The new Netflix series “Last Chance U” blends “carefully crafted drama with personalities to care about,” writes SB Nation college football editor Jason Kirk. The documentary follows student-athletes at a community college in Mississippi who have a short window of opportunity to prove their skills and turn doubters into believers.

Schools you’ve likely never heard of are exactly where recruiters are going to find the next LeGarrette Blount, who played two seasons at East Mississippi Community College before transferring to the University of Oregon, and has since played for the Titans, Buccaneers, Steelers, Patriots and now the Eagles. Or Panthers QB, three-time Pro Bowler and Heisman Trophy winner Cam Newton, who spent a year at Blinn College in Brenham, Texas, before starting at Auburn University.

Daniel Algattas is the head coach at San Bernardino Valley College in California, and he knows what’s at stake for these student-athletes. It was the same for him when he was quarterback at Mt. San Antonio College before transferring to play at UCLA.

I was able to talk with Algattas about what these junior college athletes are up against. “Our student-athletes are on a very short time frame,” he said. “They only get two seasons, and then it’s either they’re out on scholarship or their career is over. It’s their last chance. It’s my job to give them every tool we can. I want them to know I care enough to get them up to speed and to develop them as players so their last chance matters.”

Algattas, who was hired in June of this year, is the fourth head coach at San Bernardino since 2009, with the Wolverines finishing at 4-6 last year. Touting a solid defense, the team has struggled to find consistency on the offensive side. Because he knows what’s at stake for the collective team and for the individual players, he’s found resources to take preparation to the next level. One of those resources is Just Play Sports Solutions.

How did you hear about Just Play?

I woke up one morning and got an email. The subject line caught my eye; it said, “It’s like Vizio, but on steroids.” I’d heard of Vizio and I’d definitely heard of steroids, so I clicked on it. I did my research and looked at the entire package, called Ryan Magee [regional sales director at Just Play] that same day and said we were ready to sign on. It was that quick.

That was while I was still the offensive coordinator and quarterback coach at Ventura College. When I took the head coach position at San Bernardino in June, I made a couple important calls and one of the first calls was to Ryan. I wanted to make sure we had the software. I asked, “How can we get this over here and how can we get our guys up to speed?” I knew our way forward as a team was getting our players familiar with Just Play as soon as possible.

How has it transformed the way you prepare your athletes?

It’s safe to say I’m old enough to have used the old VCR technology in my early coaching days. Back then the tapes were a copy of a copy of a copy; by the time the fourth guy gets notes from a teammate the only information all he might get are the routes, the general idea of what it’s supposed to look like, but no yardages, no coaching points.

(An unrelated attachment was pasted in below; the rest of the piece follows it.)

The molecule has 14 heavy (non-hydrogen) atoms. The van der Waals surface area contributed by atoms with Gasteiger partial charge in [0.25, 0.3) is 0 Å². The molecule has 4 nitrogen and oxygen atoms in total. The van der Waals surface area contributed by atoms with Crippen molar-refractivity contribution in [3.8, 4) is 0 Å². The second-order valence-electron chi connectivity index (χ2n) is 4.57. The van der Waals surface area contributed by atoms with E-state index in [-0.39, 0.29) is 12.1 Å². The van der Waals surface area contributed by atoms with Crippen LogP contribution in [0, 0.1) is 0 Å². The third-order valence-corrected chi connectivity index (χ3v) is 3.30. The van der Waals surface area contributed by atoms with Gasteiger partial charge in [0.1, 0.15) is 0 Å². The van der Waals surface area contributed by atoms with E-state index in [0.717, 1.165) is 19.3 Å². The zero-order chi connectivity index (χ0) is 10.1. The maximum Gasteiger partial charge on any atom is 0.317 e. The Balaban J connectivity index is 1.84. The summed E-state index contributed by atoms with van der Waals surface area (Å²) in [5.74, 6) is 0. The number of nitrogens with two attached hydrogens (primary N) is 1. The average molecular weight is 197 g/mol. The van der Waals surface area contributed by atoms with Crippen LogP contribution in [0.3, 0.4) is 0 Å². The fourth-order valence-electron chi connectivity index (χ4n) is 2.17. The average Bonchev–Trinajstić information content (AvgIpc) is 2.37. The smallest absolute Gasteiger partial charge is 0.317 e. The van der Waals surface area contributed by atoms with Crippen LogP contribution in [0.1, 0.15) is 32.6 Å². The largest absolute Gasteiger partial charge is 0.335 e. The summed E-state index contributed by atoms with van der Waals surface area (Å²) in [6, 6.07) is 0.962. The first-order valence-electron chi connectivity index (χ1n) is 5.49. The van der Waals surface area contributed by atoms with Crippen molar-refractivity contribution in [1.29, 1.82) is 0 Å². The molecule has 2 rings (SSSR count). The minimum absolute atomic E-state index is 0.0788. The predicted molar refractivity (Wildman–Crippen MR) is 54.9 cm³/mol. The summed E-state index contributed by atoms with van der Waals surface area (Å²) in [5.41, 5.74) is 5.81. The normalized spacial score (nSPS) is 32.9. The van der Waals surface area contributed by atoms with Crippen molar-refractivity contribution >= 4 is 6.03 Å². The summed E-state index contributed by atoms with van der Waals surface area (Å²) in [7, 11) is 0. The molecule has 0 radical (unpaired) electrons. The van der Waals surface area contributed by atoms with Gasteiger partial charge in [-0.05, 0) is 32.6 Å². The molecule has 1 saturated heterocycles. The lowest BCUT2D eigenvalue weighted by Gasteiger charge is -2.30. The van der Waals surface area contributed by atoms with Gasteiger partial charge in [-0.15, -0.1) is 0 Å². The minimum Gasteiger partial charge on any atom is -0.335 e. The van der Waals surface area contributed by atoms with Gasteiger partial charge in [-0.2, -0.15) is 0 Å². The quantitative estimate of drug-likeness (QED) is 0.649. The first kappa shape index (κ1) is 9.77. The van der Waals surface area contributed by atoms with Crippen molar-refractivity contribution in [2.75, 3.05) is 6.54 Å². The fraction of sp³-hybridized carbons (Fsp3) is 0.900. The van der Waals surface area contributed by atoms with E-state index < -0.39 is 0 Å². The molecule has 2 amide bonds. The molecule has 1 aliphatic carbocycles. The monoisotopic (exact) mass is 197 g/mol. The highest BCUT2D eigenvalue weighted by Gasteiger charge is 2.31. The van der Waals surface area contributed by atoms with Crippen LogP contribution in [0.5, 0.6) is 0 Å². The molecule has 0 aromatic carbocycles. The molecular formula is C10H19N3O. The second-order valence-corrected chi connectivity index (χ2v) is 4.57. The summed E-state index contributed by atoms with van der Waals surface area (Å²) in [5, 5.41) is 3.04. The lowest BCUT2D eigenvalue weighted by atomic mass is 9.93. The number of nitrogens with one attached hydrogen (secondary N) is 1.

For me, it’s not about telling somebody, it’s about teaching somebody. If you teach somebody, they have a mental recall system to where they’ve learned it and then repeated it, and now they own it. Just Play has the assignments, diagrams, videos and reports to help our players get there. They’re doing better on these assignments than they ever have. And when they slip up, you’ll hear coaches asking players on the field, “Are you on Just Play? Are you on your playbook?”

What has been the players’ response?

It’s been well-received. On the first day of practice, I’m making sure players know what I expect. I tell them they’re responsible for knowing these plays and knowing the correct assignments. By the next day, they’re asking, “Hey, how can I get into Just Play, Coach?” All of our kids talk about it and regard it as one of the most important parts of our program; it’s a tool that has helped them become self-sufficient and take a little bit of control over their future.

If they want to study, watch videos (or an example film from a game last year), take a quiz, do research, they can. They’re in there four times a week in the offseason when we’re doing spring or summer football, and almost every day during the season. It’s because it’s such a convenient way of getting them up to speed.

What else has been key for you using Just Play?

Well, this was something I’d never seen at a junior college, but on my first day of work – and their first day returning to (or starting) school with a new coach – we were able to run a full team period at practice because everyone knew the plays and had studied them over the summer. If you take that as a litmus test of where we are or where we’re going, I’d say we’re ahead of anybody else who isn’t using this type of technology.

We’re able to keep our practices manageable; we practice for an hour and fifteen minutes because we don’t have to spend time on the field going over mental preparation. On the field, we’re trying to get them to manifest their knowledge into physical performance; Just Play helps us take care of everything else.


Algattas knows what’s at stake for these student athletes, and he’s hell-bent on making sure they’re prepared for the next level.